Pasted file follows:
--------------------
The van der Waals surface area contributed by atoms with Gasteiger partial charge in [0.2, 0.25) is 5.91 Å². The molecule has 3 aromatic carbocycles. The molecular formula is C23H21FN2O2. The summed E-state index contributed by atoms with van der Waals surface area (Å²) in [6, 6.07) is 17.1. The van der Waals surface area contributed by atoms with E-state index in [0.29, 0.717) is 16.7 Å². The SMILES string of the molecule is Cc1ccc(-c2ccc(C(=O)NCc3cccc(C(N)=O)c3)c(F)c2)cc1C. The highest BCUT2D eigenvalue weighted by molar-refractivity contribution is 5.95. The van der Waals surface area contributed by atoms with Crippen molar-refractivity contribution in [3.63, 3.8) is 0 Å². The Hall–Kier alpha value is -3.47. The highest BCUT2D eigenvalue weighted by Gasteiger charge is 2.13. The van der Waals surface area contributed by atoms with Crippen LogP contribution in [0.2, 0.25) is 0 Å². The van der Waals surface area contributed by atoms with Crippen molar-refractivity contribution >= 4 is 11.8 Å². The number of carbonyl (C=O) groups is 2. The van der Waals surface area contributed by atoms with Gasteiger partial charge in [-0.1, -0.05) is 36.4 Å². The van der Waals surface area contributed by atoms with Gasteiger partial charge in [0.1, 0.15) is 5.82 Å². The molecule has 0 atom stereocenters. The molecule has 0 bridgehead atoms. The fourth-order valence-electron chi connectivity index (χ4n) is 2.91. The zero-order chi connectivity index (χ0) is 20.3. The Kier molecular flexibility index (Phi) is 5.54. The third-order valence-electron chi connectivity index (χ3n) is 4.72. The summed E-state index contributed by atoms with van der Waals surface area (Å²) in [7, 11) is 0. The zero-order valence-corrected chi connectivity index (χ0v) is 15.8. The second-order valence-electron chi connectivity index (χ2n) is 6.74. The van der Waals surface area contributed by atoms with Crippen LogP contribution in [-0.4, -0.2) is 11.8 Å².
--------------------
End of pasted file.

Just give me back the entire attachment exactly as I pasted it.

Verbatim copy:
The van der Waals surface area contributed by atoms with Gasteiger partial charge in [0.2, 0.25) is 5.91 Å². The molecule has 3 aromatic carbocycles. The molecular formula is C23H21FN2O2. The summed E-state index contributed by atoms with van der Waals surface area (Å²) in [6, 6.07) is 17.1. The van der Waals surface area contributed by atoms with E-state index in [0.29, 0.717) is 16.7 Å². The SMILES string of the molecule is Cc1ccc(-c2ccc(C(=O)NCc3cccc(C(N)=O)c3)c(F)c2)cc1C. The highest BCUT2D eigenvalue weighted by molar-refractivity contribution is 5.95. The van der Waals surface area contributed by atoms with Crippen molar-refractivity contribution in [3.63, 3.8) is 0 Å². The Hall–Kier alpha value is -3.47. The highest BCUT2D eigenvalue weighted by Gasteiger charge is 2.13. The van der Waals surface area contributed by atoms with Crippen LogP contribution in [0.2, 0.25) is 0 Å². The van der Waals surface area contributed by atoms with Crippen molar-refractivity contribution >= 4 is 11.8 Å². The number of carbonyl (C=O) groups is 2. The van der Waals surface area contributed by atoms with Gasteiger partial charge in [-0.1, -0.05) is 36.4 Å². The van der Waals surface area contributed by atoms with Gasteiger partial charge in [0.1, 0.15) is 5.82 Å². The molecule has 0 atom stereocenters. The molecule has 0 bridgehead atoms. The fourth-order valence-electron chi connectivity index (χ4n) is 2.91. The zero-order chi connectivity index (χ0) is 20.3. The Kier molecular flexibility index (Phi) is 5.54. The third-order valence-electron chi connectivity index (χ3n) is 4.72. The summed E-state index contributed by atoms with van der Waals surface area (Å²) in [7, 11) is 0. The zero-order valence-corrected chi connectivity index (χ0v) is 15.8. The second-order valence-electron chi connectivity index (χ2n) is 6.74. The van der Waals surface area contributed by atoms with Crippen LogP contribution in [-0.4, -0.2) is 11.8 Å².